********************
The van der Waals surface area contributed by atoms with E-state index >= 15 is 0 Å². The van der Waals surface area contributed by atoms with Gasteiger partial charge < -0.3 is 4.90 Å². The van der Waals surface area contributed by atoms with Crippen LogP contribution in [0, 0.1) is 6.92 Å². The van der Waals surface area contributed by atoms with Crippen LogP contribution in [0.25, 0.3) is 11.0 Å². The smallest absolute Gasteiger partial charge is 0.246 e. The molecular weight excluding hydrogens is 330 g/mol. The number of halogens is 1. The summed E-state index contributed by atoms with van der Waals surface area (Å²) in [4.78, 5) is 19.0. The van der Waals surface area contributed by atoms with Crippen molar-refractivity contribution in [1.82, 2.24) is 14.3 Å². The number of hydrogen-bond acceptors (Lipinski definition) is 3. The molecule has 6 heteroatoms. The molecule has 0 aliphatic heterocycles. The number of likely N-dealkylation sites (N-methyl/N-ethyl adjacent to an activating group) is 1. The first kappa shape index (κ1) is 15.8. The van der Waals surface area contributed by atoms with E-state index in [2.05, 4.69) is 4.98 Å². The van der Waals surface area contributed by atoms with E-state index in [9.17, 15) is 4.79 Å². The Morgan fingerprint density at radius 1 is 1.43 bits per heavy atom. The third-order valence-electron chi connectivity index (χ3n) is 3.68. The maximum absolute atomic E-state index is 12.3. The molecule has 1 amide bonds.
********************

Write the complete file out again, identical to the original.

The van der Waals surface area contributed by atoms with E-state index >= 15 is 0 Å². The van der Waals surface area contributed by atoms with Gasteiger partial charge < -0.3 is 4.90 Å². The van der Waals surface area contributed by atoms with Crippen LogP contribution in [0, 0.1) is 6.92 Å². The van der Waals surface area contributed by atoms with Crippen LogP contribution in [0.25, 0.3) is 11.0 Å². The smallest absolute Gasteiger partial charge is 0.246 e. The molecular weight excluding hydrogens is 330 g/mol. The number of halogens is 1. The summed E-state index contributed by atoms with van der Waals surface area (Å²) in [4.78, 5) is 19.0. The van der Waals surface area contributed by atoms with Crippen molar-refractivity contribution in [1.82, 2.24) is 14.3 Å². The number of hydrogen-bond acceptors (Lipinski definition) is 3. The molecule has 6 heteroatoms. The molecule has 0 aliphatic heterocycles. The number of likely N-dealkylation sites (N-methyl/N-ethyl adjacent to an activating group) is 1. The first kappa shape index (κ1) is 15.8. The van der Waals surface area contributed by atoms with E-state index in [2.05, 4.69) is 4.98 Å². The van der Waals surface area contributed by atoms with E-state index in [9.17, 15) is 4.79 Å². The Morgan fingerprint density at radius 1 is 1.43 bits per heavy atom. The third-order valence-electron chi connectivity index (χ3n) is 3.68. The maximum absolute atomic E-state index is 12.3. The molecule has 1 amide bonds.